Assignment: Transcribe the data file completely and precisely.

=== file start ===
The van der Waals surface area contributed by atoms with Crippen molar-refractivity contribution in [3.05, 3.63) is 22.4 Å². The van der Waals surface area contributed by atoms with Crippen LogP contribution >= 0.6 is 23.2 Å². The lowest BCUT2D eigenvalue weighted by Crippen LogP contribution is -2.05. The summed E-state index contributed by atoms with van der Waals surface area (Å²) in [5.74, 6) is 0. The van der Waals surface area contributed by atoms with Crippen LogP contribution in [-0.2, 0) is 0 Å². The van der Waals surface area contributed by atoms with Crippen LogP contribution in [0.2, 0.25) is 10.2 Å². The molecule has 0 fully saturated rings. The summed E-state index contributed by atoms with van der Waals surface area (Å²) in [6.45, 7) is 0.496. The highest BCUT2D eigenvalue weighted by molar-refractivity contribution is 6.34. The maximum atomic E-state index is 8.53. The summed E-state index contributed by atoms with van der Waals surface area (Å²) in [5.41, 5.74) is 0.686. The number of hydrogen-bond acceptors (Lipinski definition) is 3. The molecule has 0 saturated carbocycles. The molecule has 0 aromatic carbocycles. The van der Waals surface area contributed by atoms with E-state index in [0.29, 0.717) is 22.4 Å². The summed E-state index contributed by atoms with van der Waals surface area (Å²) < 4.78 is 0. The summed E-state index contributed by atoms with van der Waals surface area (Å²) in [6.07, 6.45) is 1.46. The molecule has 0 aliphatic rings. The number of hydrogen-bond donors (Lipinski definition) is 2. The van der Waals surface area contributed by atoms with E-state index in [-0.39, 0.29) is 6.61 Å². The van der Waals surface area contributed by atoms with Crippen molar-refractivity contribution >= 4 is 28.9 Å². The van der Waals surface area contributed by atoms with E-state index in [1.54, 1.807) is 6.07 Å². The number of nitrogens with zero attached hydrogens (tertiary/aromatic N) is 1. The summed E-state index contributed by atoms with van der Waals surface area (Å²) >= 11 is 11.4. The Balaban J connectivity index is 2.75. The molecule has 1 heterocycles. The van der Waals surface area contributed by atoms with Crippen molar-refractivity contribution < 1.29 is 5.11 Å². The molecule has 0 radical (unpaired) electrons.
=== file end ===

The van der Waals surface area contributed by atoms with Crippen molar-refractivity contribution in [3.05, 3.63) is 22.4 Å². The van der Waals surface area contributed by atoms with Crippen LogP contribution >= 0.6 is 23.2 Å². The lowest BCUT2D eigenvalue weighted by Crippen LogP contribution is -2.05. The summed E-state index contributed by atoms with van der Waals surface area (Å²) in [5.74, 6) is 0. The van der Waals surface area contributed by atoms with Crippen LogP contribution in [-0.2, 0) is 0 Å². The van der Waals surface area contributed by atoms with Crippen LogP contribution in [0.2, 0.25) is 10.2 Å². The molecule has 0 fully saturated rings. The summed E-state index contributed by atoms with van der Waals surface area (Å²) in [6.45, 7) is 0.496. The highest BCUT2D eigenvalue weighted by molar-refractivity contribution is 6.34. The maximum atomic E-state index is 8.53. The summed E-state index contributed by atoms with van der Waals surface area (Å²) in [5.41, 5.74) is 0.686. The number of hydrogen-bond acceptors (Lipinski definition) is 3. The molecule has 0 saturated carbocycles. The molecule has 0 aromatic carbocycles. The van der Waals surface area contributed by atoms with E-state index in [0.29, 0.717) is 22.4 Å². The summed E-state index contributed by atoms with van der Waals surface area (Å²) < 4.78 is 0. The summed E-state index contributed by atoms with van der Waals surface area (Å²) in [6.07, 6.45) is 1.46. The molecule has 0 aliphatic rings. The number of hydrogen-bond donors (Lipinski definition) is 2. The van der Waals surface area contributed by atoms with E-state index in [-0.39, 0.29) is 6.61 Å². The van der Waals surface area contributed by atoms with Crippen molar-refractivity contribution >= 4 is 28.9 Å². The van der Waals surface area contributed by atoms with E-state index in [1.54, 1.807) is 6.07 Å². The number of nitrogens with zero attached hydrogens (tertiary/aromatic N) is 1. The summed E-state index contributed by atoms with van der Waals surface area (Å²) >= 11 is 11.4. The Balaban J connectivity index is 2.75. The molecule has 1 heterocycles. The van der Waals surface area contributed by atoms with Crippen molar-refractivity contribution < 1.29 is 5.11 Å². The molecule has 0 radical (unpaired) electrons.